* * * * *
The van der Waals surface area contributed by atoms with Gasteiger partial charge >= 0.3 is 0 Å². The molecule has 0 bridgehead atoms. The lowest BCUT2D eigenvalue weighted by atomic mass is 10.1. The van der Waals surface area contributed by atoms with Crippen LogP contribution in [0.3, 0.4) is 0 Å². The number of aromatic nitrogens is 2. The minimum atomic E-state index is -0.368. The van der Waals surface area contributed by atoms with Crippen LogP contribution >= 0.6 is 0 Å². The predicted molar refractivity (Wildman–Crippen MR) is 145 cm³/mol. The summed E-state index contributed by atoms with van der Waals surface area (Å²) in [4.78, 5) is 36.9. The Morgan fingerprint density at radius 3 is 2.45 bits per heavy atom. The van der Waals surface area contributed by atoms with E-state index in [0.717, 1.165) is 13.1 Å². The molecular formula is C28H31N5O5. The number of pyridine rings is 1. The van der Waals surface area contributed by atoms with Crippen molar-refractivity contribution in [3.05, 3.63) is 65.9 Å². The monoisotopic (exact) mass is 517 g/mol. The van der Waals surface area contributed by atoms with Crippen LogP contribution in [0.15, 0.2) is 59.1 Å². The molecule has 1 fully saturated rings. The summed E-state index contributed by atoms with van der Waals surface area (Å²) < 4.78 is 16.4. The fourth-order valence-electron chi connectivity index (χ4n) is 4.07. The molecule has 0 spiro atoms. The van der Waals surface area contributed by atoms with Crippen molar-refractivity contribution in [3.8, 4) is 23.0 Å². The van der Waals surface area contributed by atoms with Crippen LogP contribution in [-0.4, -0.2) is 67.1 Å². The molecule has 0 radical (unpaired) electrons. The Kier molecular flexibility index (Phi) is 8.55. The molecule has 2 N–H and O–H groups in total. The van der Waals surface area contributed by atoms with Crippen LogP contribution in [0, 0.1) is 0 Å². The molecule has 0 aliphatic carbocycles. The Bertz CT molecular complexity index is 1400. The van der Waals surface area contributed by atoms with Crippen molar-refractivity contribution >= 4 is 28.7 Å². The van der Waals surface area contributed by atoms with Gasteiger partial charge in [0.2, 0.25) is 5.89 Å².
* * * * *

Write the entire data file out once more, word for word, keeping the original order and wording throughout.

The van der Waals surface area contributed by atoms with Gasteiger partial charge >= 0.3 is 0 Å². The molecule has 0 bridgehead atoms. The lowest BCUT2D eigenvalue weighted by atomic mass is 10.1. The van der Waals surface area contributed by atoms with Crippen LogP contribution in [0.3, 0.4) is 0 Å². The number of aromatic nitrogens is 2. The minimum atomic E-state index is -0.368. The van der Waals surface area contributed by atoms with Crippen LogP contribution >= 0.6 is 0 Å². The predicted molar refractivity (Wildman–Crippen MR) is 145 cm³/mol. The summed E-state index contributed by atoms with van der Waals surface area (Å²) in [4.78, 5) is 36.9. The Morgan fingerprint density at radius 3 is 2.45 bits per heavy atom. The van der Waals surface area contributed by atoms with E-state index in [0.717, 1.165) is 13.1 Å². The molecular formula is C28H31N5O5. The number of pyridine rings is 1. The van der Waals surface area contributed by atoms with Crippen molar-refractivity contribution in [3.05, 3.63) is 65.9 Å². The monoisotopic (exact) mass is 517 g/mol. The van der Waals surface area contributed by atoms with Crippen LogP contribution in [0.15, 0.2) is 59.1 Å². The molecule has 1 fully saturated rings. The summed E-state index contributed by atoms with van der Waals surface area (Å²) < 4.78 is 16.4. The fourth-order valence-electron chi connectivity index (χ4n) is 4.07. The molecule has 0 spiro atoms. The van der Waals surface area contributed by atoms with Crippen molar-refractivity contribution in [3.8, 4) is 23.0 Å². The van der Waals surface area contributed by atoms with Crippen LogP contribution in [-0.4, -0.2) is 67.1 Å². The molecule has 0 radical (unpaired) electrons. The Kier molecular flexibility index (Phi) is 8.55. The molecule has 2 N–H and O–H groups in total. The van der Waals surface area contributed by atoms with Crippen LogP contribution in [0, 0.1) is 0 Å². The molecule has 0 aliphatic carbocycles. The Bertz CT molecular complexity index is 1400. The van der Waals surface area contributed by atoms with Crippen molar-refractivity contribution >= 4 is 28.7 Å². The van der Waals surface area contributed by atoms with Gasteiger partial charge in [0.2, 0.25) is 5.89 Å².